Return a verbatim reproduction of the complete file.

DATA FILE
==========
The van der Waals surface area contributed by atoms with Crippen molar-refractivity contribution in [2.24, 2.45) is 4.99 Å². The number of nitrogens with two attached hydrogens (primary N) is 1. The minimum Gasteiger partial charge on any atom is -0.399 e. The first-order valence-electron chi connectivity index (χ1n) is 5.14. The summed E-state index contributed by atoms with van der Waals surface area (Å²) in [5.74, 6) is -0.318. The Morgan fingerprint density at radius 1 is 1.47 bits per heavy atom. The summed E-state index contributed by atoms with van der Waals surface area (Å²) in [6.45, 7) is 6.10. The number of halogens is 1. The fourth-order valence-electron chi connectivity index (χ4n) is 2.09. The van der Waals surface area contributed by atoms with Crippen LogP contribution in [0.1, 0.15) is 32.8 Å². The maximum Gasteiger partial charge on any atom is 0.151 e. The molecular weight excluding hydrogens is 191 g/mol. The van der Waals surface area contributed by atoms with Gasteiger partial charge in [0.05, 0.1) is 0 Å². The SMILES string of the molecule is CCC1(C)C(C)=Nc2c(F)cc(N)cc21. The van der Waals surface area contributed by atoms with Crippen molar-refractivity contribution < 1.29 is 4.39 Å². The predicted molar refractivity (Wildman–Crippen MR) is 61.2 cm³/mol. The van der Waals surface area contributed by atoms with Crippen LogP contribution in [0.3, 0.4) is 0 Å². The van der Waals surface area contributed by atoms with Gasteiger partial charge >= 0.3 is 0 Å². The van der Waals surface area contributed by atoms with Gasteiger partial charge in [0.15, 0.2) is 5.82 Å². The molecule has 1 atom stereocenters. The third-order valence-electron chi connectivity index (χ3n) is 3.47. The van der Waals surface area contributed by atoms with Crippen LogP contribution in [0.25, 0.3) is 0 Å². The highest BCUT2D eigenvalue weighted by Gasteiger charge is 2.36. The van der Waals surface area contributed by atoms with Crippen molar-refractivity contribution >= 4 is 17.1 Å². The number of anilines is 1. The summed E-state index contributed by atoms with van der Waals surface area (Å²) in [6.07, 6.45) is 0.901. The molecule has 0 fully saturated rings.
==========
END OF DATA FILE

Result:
The van der Waals surface area contributed by atoms with Crippen molar-refractivity contribution in [2.24, 2.45) is 4.99 Å². The number of nitrogens with two attached hydrogens (primary N) is 1. The minimum Gasteiger partial charge on any atom is -0.399 e. The first-order valence-electron chi connectivity index (χ1n) is 5.14. The summed E-state index contributed by atoms with van der Waals surface area (Å²) in [5.74, 6) is -0.318. The Morgan fingerprint density at radius 1 is 1.47 bits per heavy atom. The summed E-state index contributed by atoms with van der Waals surface area (Å²) in [6.45, 7) is 6.10. The number of halogens is 1. The fourth-order valence-electron chi connectivity index (χ4n) is 2.09. The van der Waals surface area contributed by atoms with Crippen LogP contribution in [0.1, 0.15) is 32.8 Å². The maximum Gasteiger partial charge on any atom is 0.151 e. The molecular weight excluding hydrogens is 191 g/mol. The van der Waals surface area contributed by atoms with Gasteiger partial charge in [0.05, 0.1) is 0 Å². The SMILES string of the molecule is CCC1(C)C(C)=Nc2c(F)cc(N)cc21. The van der Waals surface area contributed by atoms with Crippen molar-refractivity contribution < 1.29 is 4.39 Å². The predicted molar refractivity (Wildman–Crippen MR) is 61.2 cm³/mol. The van der Waals surface area contributed by atoms with Crippen LogP contribution in [0.3, 0.4) is 0 Å². The van der Waals surface area contributed by atoms with Gasteiger partial charge >= 0.3 is 0 Å². The van der Waals surface area contributed by atoms with Gasteiger partial charge in [0.15, 0.2) is 5.82 Å². The molecule has 1 atom stereocenters. The third-order valence-electron chi connectivity index (χ3n) is 3.47. The van der Waals surface area contributed by atoms with Crippen LogP contribution in [0.25, 0.3) is 0 Å². The highest BCUT2D eigenvalue weighted by Gasteiger charge is 2.36. The van der Waals surface area contributed by atoms with Crippen molar-refractivity contribution >= 4 is 17.1 Å². The number of anilines is 1. The summed E-state index contributed by atoms with van der Waals surface area (Å²) in [6.07, 6.45) is 0.901. The molecule has 0 fully saturated rings.